Energy burden is the percentage of household income spent on home energy bills. In this report, ACEEE, along with the Energy Efficiency for All coalition, measures the energy burden of households in 48 of the largest American cities. The report finds that low-income, African-American, Latino, low-income multifamily, and renter households all spend a greater proportion of their income on utilities than the average family. The report also identifies energy efficiency as an underutilized strategy that can help reduce high energy burdens by as much as 30%. Given this potential, the report goes on to describe policies and programs to ramp up energy efficiency investments in low-income and underserved communities.
The purpose of this study is to furnish comprehensive information on ratepayer-funded low-income energy programs. This study includes information on and analysis of the energy needs of low-income households, the legal and regulatory framework supporting ratepayer-funded programs, program design options, and the findings from evaluations of program effectiveness.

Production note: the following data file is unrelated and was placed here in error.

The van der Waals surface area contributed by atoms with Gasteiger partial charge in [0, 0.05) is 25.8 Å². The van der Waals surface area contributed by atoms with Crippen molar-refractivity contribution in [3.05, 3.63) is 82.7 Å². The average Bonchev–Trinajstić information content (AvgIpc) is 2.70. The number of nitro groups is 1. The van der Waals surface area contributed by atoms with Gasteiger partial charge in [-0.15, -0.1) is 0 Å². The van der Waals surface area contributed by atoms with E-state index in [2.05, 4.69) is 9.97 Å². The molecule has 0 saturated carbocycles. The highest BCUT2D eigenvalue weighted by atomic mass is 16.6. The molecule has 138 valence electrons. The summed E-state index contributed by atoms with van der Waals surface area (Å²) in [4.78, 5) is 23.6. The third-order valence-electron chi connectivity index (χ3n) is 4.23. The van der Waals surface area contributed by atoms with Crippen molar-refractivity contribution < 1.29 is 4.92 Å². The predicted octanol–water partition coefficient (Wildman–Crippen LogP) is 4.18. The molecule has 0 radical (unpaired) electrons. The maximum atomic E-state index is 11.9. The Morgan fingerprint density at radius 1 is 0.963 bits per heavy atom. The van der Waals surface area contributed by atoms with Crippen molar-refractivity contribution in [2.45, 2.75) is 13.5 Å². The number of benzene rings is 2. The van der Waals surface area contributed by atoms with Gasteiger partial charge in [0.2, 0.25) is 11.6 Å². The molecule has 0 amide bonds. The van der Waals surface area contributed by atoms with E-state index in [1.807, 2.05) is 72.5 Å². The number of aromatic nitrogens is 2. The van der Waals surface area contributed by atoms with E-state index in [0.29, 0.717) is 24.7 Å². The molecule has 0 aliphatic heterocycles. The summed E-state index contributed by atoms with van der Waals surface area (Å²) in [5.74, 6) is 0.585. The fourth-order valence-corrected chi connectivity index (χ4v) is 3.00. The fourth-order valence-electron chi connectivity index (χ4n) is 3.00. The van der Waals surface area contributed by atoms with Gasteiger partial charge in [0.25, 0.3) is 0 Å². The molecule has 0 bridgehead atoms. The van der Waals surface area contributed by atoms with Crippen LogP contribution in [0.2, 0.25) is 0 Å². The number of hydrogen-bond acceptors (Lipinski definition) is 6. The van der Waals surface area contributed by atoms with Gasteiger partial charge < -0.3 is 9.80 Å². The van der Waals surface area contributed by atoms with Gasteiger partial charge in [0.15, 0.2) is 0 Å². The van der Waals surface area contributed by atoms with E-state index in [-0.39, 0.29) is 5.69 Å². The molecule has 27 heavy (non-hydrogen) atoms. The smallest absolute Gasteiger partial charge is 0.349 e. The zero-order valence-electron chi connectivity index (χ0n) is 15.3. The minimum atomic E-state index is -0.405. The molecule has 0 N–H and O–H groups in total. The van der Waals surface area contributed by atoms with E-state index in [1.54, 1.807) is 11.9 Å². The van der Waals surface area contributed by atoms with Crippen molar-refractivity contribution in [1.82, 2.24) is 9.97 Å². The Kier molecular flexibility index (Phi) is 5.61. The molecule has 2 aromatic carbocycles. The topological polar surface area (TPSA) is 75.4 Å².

The Guide to Action provides in-depth information about over a dozen policies and programs that states are using to meet their energy, environmental, and economic objectives with energy efficiency, renewable energy, and combined heat and power. Each policy description is based on states’ experiences in designing and implementing policies, as documented in existing literature and shared through peer-exchange opportunities provided to states by EPA’s State Climate and Energy Program.
This report represents NEEP’s annual assessment of the major policy developments of 2014, as well as its look into the immediate future, where NEEP gauge states’ progress toward capturing cost-effective energy efficiency as a first-order resource. While looking at the region as a whole, NEEP also provides summary and analysis of some of the biggest building energy efficiency successes and setbacks from Maine to Maryland — including significant energy efficiency legislation and regulations and changes in funding levels for energy efficiency programs.
This report describes the effects of utility spending on efficiency programs, how those effects could constitute barriers to investment in energy efficiency, and how policy mechanisms can reduce these barriers.
This report helps policymakers understand how electric and natural gas utilities can achieve greater efficiency by establishing numeric energy savings targets and goals for energy efficiency programs.
This report identifies and discusses factors that should be considered in evaluating model choices for administering and implementing ratepayer funded energy efficiency programs.